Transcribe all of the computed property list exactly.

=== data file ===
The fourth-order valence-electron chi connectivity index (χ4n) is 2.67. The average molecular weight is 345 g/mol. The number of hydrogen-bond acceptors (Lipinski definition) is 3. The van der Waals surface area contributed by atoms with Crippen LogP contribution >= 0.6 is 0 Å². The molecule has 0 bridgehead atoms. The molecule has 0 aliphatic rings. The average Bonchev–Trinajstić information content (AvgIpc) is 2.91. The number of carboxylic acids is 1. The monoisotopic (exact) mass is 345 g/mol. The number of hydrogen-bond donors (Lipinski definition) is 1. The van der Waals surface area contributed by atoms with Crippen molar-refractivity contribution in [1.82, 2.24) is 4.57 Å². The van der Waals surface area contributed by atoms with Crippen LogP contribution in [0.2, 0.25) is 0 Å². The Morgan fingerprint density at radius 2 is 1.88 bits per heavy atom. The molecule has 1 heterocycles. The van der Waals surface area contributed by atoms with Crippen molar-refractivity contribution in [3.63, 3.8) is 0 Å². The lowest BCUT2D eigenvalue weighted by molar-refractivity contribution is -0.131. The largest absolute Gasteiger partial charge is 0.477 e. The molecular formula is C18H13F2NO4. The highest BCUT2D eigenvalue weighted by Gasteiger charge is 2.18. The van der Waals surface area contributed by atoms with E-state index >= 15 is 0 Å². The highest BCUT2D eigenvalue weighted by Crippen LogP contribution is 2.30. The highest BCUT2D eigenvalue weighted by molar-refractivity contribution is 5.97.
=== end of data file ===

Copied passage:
The fourth-order valence-electron chi connectivity index (χ4n) is 2.67. The average molecular weight is 345 g/mol. The number of hydrogen-bond acceptors (Lipinski definition) is 3. The van der Waals surface area contributed by atoms with Crippen LogP contribution >= 0.6 is 0 Å². The molecule has 0 bridgehead atoms. The molecule has 0 aliphatic rings. The average Bonchev–Trinajstić information content (AvgIpc) is 2.91. The number of carboxylic acids is 1. The monoisotopic (exact) mass is 345 g/mol. The number of hydrogen-bond donors (Lipinski definition) is 1. The van der Waals surface area contributed by atoms with Crippen molar-refractivity contribution in [1.82, 2.24) is 4.57 Å². The van der Waals surface area contributed by atoms with Crippen LogP contribution in [0.2, 0.25) is 0 Å². The Morgan fingerprint density at radius 2 is 1.88 bits per heavy atom. The molecule has 1 heterocycles. The van der Waals surface area contributed by atoms with Crippen molar-refractivity contribution in [3.63, 3.8) is 0 Å². The lowest BCUT2D eigenvalue weighted by molar-refractivity contribution is -0.131. The largest absolute Gasteiger partial charge is 0.477 e. The molecular formula is C18H13F2NO4. The highest BCUT2D eigenvalue weighted by Gasteiger charge is 2.18. The van der Waals surface area contributed by atoms with E-state index >= 15 is 0 Å². The highest BCUT2D eigenvalue weighted by Crippen LogP contribution is 2.30. The highest BCUT2D eigenvalue weighted by molar-refractivity contribution is 5.97.